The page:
If the parents agree to a form of custody, the court will honor the agreement unless it determines that such an agreement is not in the child's best interest. New Mexico courts prefer joint custody, meaning the parents will have equal decision-making power over their children's lives. Joint legal custody doesn't imply that equal time will be spent with each parent. Nor does joint custody take away the duty of a parent to pay child support.

A custody award will also include a parenting plan which outlines which parent will have residential custody, the parenting-time division, decision-making responsibilities, and any other statements regarding the care of their child.

Child Support

The court will determine liability of a parent for child support by applying the New Mexico child support guidelines using the gross incomes of both parents and taking into consideration the custody arrangements, the cost of providing health and dental insurance for the children, and work-related child care. Child support may also address such expenses as extraordinary medical or educational costs, as well as expenses related to long-distance time-sharing or visitation.

The guidelines can be deviated from if the support obligation is more than 40% or the obligated parent's gross income for a single child support obligation. An income withholding notice may be issued in conjunction with a child support obligation to ensure payment.

A parent can petition for a modification of the child support obligation if there is a substantial change in circumstances which would result in a 25% deviation upward or downward from the existing support obligation. A petition for modification can be filed no sooner than one year after a pre-existing order.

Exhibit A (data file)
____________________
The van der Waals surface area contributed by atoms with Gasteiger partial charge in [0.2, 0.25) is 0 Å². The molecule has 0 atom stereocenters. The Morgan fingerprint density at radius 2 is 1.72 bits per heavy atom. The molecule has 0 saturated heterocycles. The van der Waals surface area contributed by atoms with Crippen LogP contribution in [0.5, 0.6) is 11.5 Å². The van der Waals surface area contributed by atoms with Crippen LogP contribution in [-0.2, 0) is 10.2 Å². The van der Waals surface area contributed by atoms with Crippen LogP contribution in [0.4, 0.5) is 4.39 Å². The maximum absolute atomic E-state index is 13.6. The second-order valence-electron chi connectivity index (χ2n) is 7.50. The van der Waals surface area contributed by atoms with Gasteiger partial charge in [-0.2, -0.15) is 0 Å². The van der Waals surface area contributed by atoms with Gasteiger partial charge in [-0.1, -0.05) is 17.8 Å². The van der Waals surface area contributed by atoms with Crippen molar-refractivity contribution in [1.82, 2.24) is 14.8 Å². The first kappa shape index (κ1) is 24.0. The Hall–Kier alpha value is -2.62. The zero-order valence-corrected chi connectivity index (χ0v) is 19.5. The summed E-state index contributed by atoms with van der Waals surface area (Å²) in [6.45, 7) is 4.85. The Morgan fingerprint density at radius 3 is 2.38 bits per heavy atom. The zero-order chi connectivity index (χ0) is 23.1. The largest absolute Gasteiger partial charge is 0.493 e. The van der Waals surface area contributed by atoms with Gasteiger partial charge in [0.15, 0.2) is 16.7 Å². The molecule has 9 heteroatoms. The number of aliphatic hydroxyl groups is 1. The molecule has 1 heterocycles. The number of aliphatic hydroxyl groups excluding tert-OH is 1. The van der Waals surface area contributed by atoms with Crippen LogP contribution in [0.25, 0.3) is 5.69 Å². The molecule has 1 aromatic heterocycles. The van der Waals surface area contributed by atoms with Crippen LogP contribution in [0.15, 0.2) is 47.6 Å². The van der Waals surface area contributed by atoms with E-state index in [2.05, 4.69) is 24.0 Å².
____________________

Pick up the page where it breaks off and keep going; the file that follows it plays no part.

Child support generally continues until a child's graduation from high school but not past the age of 19, but may continue past that period if the parents agree otherwise. 

Domestic Violence Help

NM Coalition Against Domestic Violence - Click on "Victim Services" under the How to Get Help tab at the top to access services and phone numbers by individual county. 

Divorce Online

This user-friendly divorce preparation service can help you complete the required paperwork for an uncontested divorce. By taking you through a series of questions to customize the paperwork to your situation, this is a lot better option than using fill-in-the-blank forms. Your completed documents are based on current court requirements and you will receive instructions on how to submit your paperwork with the local court. You'll also get access to various downloadable books covering a variety of topics that may need to be addressed in your divorce. Get started with your NM divorce